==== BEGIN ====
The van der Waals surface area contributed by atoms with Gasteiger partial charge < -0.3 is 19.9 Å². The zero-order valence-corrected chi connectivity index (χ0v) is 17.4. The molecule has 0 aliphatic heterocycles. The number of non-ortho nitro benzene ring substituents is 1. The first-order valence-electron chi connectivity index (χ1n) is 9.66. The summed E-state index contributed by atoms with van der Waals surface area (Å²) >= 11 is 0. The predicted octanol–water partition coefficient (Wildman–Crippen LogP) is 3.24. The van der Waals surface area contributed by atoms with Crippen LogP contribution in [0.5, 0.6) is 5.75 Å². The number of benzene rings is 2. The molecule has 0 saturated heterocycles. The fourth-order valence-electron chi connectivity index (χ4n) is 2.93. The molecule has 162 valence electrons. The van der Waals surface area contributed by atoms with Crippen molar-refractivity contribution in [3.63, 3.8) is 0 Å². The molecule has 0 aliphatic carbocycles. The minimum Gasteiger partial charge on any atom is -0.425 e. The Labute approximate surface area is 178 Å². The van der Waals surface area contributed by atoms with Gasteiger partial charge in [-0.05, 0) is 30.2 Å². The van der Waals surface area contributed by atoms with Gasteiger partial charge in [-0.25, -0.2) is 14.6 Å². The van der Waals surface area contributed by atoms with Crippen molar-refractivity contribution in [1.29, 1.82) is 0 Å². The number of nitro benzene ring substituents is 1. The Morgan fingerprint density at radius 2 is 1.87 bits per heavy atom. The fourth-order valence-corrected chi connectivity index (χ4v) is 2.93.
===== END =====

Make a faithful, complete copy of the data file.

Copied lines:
The van der Waals surface area contributed by atoms with Gasteiger partial charge < -0.3 is 19.9 Å². The zero-order valence-corrected chi connectivity index (χ0v) is 17.4. The molecule has 0 aliphatic heterocycles. The number of non-ortho nitro benzene ring substituents is 1. The first-order valence-electron chi connectivity index (χ1n) is 9.66. The summed E-state index contributed by atoms with van der Waals surface area (Å²) >= 11 is 0. The predicted octanol–water partition coefficient (Wildman–Crippen LogP) is 3.24. The van der Waals surface area contributed by atoms with Crippen LogP contribution in [0.5, 0.6) is 5.75 Å². The number of benzene rings is 2. The molecule has 0 saturated heterocycles. The fourth-order valence-electron chi connectivity index (χ4n) is 2.93. The molecule has 162 valence electrons. The van der Waals surface area contributed by atoms with Crippen molar-refractivity contribution in [3.63, 3.8) is 0 Å². The molecule has 0 aliphatic carbocycles. The minimum Gasteiger partial charge on any atom is -0.425 e. The Labute approximate surface area is 178 Å². The van der Waals surface area contributed by atoms with Gasteiger partial charge in [-0.05, 0) is 30.2 Å². The van der Waals surface area contributed by atoms with Gasteiger partial charge in [-0.25, -0.2) is 14.6 Å². The van der Waals surface area contributed by atoms with Crippen molar-refractivity contribution in [1.29, 1.82) is 0 Å². The number of nitro benzene ring substituents is 1. The Morgan fingerprint density at radius 2 is 1.87 bits per heavy atom. The fourth-order valence-corrected chi connectivity index (χ4v) is 2.93.